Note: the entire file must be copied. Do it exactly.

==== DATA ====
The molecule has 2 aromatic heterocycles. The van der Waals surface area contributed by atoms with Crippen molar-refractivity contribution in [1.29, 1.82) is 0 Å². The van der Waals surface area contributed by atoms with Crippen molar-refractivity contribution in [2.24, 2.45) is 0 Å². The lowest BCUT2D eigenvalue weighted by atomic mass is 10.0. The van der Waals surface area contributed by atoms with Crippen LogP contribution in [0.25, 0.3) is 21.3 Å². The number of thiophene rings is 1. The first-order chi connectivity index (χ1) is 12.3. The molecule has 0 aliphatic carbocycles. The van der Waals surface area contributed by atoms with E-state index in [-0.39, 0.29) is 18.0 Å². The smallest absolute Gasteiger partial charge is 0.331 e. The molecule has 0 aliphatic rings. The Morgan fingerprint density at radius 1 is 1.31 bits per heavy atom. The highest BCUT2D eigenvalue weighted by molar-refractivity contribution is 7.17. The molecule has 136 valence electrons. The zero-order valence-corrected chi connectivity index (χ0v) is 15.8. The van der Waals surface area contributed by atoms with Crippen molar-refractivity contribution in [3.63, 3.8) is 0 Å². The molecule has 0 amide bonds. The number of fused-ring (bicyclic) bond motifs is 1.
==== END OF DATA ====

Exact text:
The molecule has 2 aromatic heterocycles. The van der Waals surface area contributed by atoms with Crippen molar-refractivity contribution in [1.29, 1.82) is 0 Å². The van der Waals surface area contributed by atoms with Crippen molar-refractivity contribution in [2.24, 2.45) is 0 Å². The lowest BCUT2D eigenvalue weighted by atomic mass is 10.0. The van der Waals surface area contributed by atoms with Crippen LogP contribution in [0.25, 0.3) is 21.3 Å². The number of thiophene rings is 1. The first-order chi connectivity index (χ1) is 12.3. The molecule has 0 aliphatic carbocycles. The van der Waals surface area contributed by atoms with E-state index in [-0.39, 0.29) is 18.0 Å². The smallest absolute Gasteiger partial charge is 0.331 e. The molecule has 0 aliphatic rings. The Morgan fingerprint density at radius 1 is 1.31 bits per heavy atom. The highest BCUT2D eigenvalue weighted by molar-refractivity contribution is 7.17. The molecule has 136 valence electrons. The zero-order valence-corrected chi connectivity index (χ0v) is 15.8. The van der Waals surface area contributed by atoms with Crippen molar-refractivity contribution in [3.63, 3.8) is 0 Å². The molecule has 0 amide bonds. The number of fused-ring (bicyclic) bond motifs is 1.